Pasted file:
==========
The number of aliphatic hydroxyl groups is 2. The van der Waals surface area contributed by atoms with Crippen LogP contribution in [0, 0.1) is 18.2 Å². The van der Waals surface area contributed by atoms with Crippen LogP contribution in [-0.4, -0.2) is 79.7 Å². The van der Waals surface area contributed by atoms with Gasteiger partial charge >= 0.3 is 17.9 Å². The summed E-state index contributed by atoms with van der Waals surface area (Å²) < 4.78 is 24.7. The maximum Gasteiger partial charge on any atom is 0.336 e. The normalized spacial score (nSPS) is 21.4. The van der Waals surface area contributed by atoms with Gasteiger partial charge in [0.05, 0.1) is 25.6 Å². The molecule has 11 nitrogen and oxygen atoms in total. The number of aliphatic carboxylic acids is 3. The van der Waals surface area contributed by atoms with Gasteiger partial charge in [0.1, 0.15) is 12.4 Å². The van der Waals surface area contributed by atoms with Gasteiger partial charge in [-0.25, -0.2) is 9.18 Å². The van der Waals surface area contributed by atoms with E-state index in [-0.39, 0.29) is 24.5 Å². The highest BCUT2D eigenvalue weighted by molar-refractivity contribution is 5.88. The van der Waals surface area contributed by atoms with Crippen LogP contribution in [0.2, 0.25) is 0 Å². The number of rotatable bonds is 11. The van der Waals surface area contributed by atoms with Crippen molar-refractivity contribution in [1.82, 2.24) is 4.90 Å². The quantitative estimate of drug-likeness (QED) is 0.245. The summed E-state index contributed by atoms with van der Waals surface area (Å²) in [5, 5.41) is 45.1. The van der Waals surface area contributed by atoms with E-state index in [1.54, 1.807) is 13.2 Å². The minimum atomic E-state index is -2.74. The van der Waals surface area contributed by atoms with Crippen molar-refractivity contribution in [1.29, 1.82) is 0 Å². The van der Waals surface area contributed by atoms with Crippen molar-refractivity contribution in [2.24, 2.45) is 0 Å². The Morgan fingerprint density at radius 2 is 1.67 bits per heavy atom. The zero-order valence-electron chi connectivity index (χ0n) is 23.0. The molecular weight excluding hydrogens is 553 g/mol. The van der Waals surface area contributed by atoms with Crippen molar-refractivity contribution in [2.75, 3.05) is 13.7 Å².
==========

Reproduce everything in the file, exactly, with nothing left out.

The number of aliphatic hydroxyl groups is 2. The van der Waals surface area contributed by atoms with Crippen LogP contribution in [0, 0.1) is 18.2 Å². The van der Waals surface area contributed by atoms with Crippen LogP contribution in [-0.4, -0.2) is 79.7 Å². The van der Waals surface area contributed by atoms with Gasteiger partial charge >= 0.3 is 17.9 Å². The summed E-state index contributed by atoms with van der Waals surface area (Å²) < 4.78 is 24.7. The maximum Gasteiger partial charge on any atom is 0.336 e. The normalized spacial score (nSPS) is 21.4. The van der Waals surface area contributed by atoms with Gasteiger partial charge in [0.05, 0.1) is 25.6 Å². The molecule has 11 nitrogen and oxygen atoms in total. The number of aliphatic carboxylic acids is 3. The van der Waals surface area contributed by atoms with Gasteiger partial charge in [0.1, 0.15) is 12.4 Å². The van der Waals surface area contributed by atoms with Gasteiger partial charge in [-0.25, -0.2) is 9.18 Å². The van der Waals surface area contributed by atoms with E-state index in [-0.39, 0.29) is 24.5 Å². The highest BCUT2D eigenvalue weighted by molar-refractivity contribution is 5.88. The van der Waals surface area contributed by atoms with Crippen LogP contribution in [0.2, 0.25) is 0 Å². The number of rotatable bonds is 11. The van der Waals surface area contributed by atoms with Crippen molar-refractivity contribution in [1.82, 2.24) is 4.90 Å². The quantitative estimate of drug-likeness (QED) is 0.245. The summed E-state index contributed by atoms with van der Waals surface area (Å²) in [5, 5.41) is 45.1. The van der Waals surface area contributed by atoms with E-state index in [1.54, 1.807) is 13.2 Å². The minimum atomic E-state index is -2.74. The van der Waals surface area contributed by atoms with Crippen molar-refractivity contribution in [1.29, 1.82) is 0 Å². The van der Waals surface area contributed by atoms with Crippen molar-refractivity contribution in [2.24, 2.45) is 0 Å². The Morgan fingerprint density at radius 2 is 1.67 bits per heavy atom. The zero-order valence-electron chi connectivity index (χ0n) is 23.0. The molecular weight excluding hydrogens is 553 g/mol. The van der Waals surface area contributed by atoms with Crippen molar-refractivity contribution in [2.75, 3.05) is 13.7 Å².